“Utahns and out-of-state visitors are passionate about our state’s wonders. We are encouraging more immersive travel off the beaten path to create a perpetual visitor economy,” Vicki Varela, managing director of the tourism office, said in a statement.

Leaver says that rise in state park popularity could be the result of the Red Emerald campaign’s success — but closures at the state’s national parks early in the year, combined with an explosion in crowds later in the year, and into 2021, could also be pushing people to smaller, more remote destinations.

The ski industry

What could have been of the 2019-20 ski season? We’ll never know after resorts closed early because of the pandemic. But it was on track to be a profitable year, and even with the closures, the season ranked second for skier spending at $1.55 billion, and fifth for skier days.

Resorts came up with some creative measures the following season to stay open, like enforcing mask mandates, social distancing measures, rental and parking reservations and changes to food service.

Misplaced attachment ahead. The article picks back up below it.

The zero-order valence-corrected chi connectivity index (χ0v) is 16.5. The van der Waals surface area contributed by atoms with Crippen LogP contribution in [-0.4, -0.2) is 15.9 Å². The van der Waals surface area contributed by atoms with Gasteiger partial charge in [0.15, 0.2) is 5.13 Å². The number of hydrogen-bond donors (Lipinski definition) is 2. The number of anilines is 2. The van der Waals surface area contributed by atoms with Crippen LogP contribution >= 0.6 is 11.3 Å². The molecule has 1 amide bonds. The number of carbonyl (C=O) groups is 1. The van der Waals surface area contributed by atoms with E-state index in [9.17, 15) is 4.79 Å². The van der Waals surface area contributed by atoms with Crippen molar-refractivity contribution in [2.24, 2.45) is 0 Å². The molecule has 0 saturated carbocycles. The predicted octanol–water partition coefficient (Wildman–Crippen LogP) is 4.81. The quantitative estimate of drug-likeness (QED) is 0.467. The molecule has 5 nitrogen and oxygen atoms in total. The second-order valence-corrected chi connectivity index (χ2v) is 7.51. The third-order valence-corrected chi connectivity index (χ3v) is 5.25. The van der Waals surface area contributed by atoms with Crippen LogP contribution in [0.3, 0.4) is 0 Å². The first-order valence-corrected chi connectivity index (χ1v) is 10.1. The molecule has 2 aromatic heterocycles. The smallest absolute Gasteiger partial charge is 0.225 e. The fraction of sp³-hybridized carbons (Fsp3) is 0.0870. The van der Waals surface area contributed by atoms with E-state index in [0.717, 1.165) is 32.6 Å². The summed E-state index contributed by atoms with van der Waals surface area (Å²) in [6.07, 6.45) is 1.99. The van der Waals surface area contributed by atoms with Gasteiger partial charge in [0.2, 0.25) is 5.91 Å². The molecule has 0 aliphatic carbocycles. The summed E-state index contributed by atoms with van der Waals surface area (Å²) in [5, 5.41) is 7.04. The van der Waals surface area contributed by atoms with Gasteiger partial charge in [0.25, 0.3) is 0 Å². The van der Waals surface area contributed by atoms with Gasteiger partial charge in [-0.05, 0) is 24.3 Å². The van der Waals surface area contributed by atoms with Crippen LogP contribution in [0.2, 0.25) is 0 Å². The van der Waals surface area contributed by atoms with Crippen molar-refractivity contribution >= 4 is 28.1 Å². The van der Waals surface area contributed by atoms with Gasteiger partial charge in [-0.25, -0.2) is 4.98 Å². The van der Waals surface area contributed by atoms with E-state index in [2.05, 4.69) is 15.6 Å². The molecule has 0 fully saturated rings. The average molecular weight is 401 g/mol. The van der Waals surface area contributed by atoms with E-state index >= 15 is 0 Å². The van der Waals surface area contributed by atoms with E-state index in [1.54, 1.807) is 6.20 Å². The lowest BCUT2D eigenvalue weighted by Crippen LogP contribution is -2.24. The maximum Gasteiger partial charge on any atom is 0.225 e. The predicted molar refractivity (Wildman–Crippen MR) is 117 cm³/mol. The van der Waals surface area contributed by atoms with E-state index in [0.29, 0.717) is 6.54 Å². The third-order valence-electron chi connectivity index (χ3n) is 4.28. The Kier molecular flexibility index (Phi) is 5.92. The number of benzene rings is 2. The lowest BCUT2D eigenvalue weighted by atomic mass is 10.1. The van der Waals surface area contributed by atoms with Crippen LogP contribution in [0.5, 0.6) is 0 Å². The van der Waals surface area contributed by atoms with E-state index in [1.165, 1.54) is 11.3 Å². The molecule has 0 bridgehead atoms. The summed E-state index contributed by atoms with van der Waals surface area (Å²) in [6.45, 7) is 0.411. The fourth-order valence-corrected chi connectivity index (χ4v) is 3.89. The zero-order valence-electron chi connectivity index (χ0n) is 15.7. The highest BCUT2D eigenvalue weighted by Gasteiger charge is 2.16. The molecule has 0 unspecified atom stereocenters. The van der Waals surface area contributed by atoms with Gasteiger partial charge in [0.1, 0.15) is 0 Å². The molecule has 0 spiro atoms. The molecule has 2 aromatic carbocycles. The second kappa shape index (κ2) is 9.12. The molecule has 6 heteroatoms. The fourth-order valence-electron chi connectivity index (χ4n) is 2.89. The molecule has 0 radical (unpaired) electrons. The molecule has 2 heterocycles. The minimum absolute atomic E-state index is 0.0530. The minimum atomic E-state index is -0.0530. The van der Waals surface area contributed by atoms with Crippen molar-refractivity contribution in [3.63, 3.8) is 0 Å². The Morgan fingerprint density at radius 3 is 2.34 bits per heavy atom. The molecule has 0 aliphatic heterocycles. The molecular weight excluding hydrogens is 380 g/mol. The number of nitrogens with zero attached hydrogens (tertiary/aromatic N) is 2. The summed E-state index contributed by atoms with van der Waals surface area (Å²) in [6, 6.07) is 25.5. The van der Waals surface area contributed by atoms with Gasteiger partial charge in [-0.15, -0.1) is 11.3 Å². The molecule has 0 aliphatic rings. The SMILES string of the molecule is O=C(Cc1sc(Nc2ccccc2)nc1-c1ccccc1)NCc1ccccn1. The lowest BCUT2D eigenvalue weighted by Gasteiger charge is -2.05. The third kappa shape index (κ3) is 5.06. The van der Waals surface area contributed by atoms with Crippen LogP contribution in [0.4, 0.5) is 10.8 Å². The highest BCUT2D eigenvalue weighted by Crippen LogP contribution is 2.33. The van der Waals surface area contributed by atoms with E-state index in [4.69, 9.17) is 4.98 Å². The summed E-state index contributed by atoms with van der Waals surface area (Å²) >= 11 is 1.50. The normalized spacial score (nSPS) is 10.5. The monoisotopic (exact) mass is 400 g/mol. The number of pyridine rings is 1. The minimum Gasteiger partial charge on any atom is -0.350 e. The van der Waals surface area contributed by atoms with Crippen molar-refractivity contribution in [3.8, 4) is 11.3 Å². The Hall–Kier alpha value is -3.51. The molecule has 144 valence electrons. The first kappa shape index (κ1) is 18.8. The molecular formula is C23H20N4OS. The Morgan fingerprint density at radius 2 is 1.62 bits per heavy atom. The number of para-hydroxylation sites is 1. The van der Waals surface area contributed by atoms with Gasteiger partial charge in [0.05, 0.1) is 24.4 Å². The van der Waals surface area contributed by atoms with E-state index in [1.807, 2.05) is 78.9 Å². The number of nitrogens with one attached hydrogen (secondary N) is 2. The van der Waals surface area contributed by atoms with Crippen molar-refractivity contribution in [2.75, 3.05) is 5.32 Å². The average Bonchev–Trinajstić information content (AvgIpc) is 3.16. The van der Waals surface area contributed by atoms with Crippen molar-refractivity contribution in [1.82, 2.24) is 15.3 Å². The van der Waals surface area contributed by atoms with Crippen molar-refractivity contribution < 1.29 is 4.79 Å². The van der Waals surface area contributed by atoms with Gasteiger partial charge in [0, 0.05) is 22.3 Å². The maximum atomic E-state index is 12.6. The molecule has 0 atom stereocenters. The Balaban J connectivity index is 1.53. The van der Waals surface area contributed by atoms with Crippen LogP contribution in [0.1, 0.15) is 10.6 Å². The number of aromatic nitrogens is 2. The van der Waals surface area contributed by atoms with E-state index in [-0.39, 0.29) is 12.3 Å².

As a result, the 2020-21 season was the busiest on record with 5.3 million skier days.

It’s hard to forecast where this year’s tumultuous ski season is headed — Utah’s mountain regions saw the snowiest October in over a decade, followed by one of the driest Novembers and now what is shaping up to be a snowy December. On Wednesday, resorts in the Central Wasatch reported nearly 19 inches of snow as skiers flocked to the mountains.

More Airbnbs, fewer hotels

Leisure and hospitality taxable sales were down in nearly every sector, from performing arts and spectator sports, to hotels. Restaurants saw the smallest decline, going from $4.9 billion in 2019 to $4.46 billion in 2020, a 9% dip.

Even with the influx of skiers and state parkgoers, hotels in Utah saw widespread declines in revenue and bookings. In 2019, the average occupancy rate for hotels was 63% — in 2020, it dropped to 46%. Statewide occupancy hit its lowest point in April, down 67% from 2019, but rebounded later in the year.

At almost 48%, Salt Lake County saw one of the worst declines in transient room tax revenue when compared to 2019, a helpful metric to gauge how much hotels are making.

However, Utah’s rural counties saw some of the biggest declines in tax revenue — Emery took at 31% hit, Garfield saw a 36% decline, and San Juan had the biggest loss of any Utah county at 52%.